Visitor from another solar system accelerated away from the Sun

Last year, the Solar System was treated to its first known tourist. ‘Oumuamua, an odd, cigar-shaped body, shot through our neighborhood at high speed, following an orbit that indicates it arrived from somewhere else. Although bodies ejected from other solar systems are expected to make regular visits, this was the first one that we’d imaged sufficiently to determine that its origins were elsewhere.

The imaging, however, didn’t resolve a somewhat different debate: what, exactly, is ‘Oumuamua? Its odd orbit had initially had it categorized as a comet, as these tend to have more extreme orbits. But imaging didn’t show any indication of gas and dust being released, as is typical when a comet approaches the Sun. That imaging also revealed that it had an elongated, cigar-like shape. Combined with its relatively rapid rotation, this would indicate that ‘Oumuamua had to be fairly robust, leading to the conclusion that it was probably an asteroid.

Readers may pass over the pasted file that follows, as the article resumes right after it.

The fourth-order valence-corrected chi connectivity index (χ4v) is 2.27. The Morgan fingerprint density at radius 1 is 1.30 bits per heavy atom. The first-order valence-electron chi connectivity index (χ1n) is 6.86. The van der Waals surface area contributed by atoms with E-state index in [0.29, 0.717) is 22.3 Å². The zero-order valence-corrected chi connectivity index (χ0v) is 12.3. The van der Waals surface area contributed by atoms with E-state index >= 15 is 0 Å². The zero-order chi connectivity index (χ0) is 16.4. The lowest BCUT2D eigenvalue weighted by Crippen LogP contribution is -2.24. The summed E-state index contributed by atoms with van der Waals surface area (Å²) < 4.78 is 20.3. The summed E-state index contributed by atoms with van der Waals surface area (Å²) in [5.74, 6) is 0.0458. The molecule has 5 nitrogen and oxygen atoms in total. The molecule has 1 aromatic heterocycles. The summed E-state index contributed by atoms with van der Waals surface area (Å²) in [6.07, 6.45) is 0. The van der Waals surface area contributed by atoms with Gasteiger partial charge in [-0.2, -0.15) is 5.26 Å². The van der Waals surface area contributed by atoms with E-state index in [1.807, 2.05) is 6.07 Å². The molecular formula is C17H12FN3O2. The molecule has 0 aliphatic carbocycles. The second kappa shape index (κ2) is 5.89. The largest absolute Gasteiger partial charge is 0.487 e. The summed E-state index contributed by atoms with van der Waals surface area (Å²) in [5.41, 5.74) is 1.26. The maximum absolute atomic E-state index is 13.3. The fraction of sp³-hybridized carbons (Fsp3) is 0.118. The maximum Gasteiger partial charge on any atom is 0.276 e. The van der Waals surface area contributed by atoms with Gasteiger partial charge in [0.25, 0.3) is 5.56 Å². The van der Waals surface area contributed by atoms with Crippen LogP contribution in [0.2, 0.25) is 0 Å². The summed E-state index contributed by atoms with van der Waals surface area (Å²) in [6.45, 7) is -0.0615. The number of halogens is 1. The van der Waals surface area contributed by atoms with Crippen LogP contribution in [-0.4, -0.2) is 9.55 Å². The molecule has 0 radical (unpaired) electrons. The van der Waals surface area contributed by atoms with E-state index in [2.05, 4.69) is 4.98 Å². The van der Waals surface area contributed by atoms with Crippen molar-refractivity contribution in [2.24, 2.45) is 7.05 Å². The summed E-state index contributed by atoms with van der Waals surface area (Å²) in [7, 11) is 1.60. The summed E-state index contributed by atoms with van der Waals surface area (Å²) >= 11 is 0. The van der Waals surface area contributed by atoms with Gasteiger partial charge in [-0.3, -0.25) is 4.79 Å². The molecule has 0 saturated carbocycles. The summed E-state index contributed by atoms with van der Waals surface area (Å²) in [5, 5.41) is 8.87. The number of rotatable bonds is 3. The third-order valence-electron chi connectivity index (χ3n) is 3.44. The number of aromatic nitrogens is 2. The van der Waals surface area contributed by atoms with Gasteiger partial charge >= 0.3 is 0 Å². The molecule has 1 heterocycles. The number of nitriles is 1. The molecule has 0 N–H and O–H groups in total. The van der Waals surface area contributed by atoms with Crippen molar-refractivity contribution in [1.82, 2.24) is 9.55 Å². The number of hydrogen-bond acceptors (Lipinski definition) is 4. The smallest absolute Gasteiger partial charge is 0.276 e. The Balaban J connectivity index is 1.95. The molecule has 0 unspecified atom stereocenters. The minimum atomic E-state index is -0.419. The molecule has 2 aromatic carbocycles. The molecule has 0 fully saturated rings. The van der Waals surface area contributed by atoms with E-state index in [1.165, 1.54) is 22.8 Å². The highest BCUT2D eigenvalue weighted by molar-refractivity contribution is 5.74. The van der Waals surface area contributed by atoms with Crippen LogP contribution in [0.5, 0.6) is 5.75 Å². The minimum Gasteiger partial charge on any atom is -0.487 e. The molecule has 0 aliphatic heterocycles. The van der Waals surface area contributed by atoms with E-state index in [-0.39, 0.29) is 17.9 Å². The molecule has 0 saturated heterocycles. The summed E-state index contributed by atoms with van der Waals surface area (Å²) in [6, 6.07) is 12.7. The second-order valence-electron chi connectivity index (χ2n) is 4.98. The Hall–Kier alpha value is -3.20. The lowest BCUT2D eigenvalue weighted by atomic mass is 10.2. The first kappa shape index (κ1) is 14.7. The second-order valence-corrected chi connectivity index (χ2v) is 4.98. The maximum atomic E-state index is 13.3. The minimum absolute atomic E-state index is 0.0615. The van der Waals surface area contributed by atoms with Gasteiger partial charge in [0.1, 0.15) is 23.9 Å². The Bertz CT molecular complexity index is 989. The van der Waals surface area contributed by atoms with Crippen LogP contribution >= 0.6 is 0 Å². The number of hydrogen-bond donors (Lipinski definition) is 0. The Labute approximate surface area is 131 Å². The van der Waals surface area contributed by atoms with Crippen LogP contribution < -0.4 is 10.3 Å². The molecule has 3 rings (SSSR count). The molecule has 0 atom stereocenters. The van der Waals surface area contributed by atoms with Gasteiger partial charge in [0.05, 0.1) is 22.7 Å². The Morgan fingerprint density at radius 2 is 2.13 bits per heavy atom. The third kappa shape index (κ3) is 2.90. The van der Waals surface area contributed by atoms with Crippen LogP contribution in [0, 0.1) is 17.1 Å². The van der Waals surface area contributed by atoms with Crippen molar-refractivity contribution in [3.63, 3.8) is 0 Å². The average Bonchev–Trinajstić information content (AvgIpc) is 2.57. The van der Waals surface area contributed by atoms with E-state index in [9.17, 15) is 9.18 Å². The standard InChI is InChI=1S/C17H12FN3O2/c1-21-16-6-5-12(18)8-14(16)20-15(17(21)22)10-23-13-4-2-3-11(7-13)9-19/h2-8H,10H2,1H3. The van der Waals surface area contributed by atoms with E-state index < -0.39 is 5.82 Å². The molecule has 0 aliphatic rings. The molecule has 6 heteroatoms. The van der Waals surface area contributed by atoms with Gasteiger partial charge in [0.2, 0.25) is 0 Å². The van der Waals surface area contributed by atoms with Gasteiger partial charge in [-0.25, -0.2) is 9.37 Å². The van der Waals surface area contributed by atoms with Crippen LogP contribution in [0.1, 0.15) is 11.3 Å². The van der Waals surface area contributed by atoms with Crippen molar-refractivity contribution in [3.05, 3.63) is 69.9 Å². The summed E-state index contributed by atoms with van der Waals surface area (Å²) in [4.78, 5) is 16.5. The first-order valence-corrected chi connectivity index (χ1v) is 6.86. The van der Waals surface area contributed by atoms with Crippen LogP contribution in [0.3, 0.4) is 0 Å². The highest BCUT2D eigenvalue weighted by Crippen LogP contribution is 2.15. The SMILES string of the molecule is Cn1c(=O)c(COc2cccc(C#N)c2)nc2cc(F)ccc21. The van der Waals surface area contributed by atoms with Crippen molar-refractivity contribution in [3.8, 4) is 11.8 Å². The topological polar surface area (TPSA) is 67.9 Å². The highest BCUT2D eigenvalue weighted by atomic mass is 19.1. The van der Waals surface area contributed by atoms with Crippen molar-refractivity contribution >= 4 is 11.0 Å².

But now, a large international team of researchers is weighing in with another vote for comet. The argument, says the team, is based on the odd behavior of ‘Oumuamua, which appears to have been accelerating away from the Sun.

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Read the original at Ars Technica.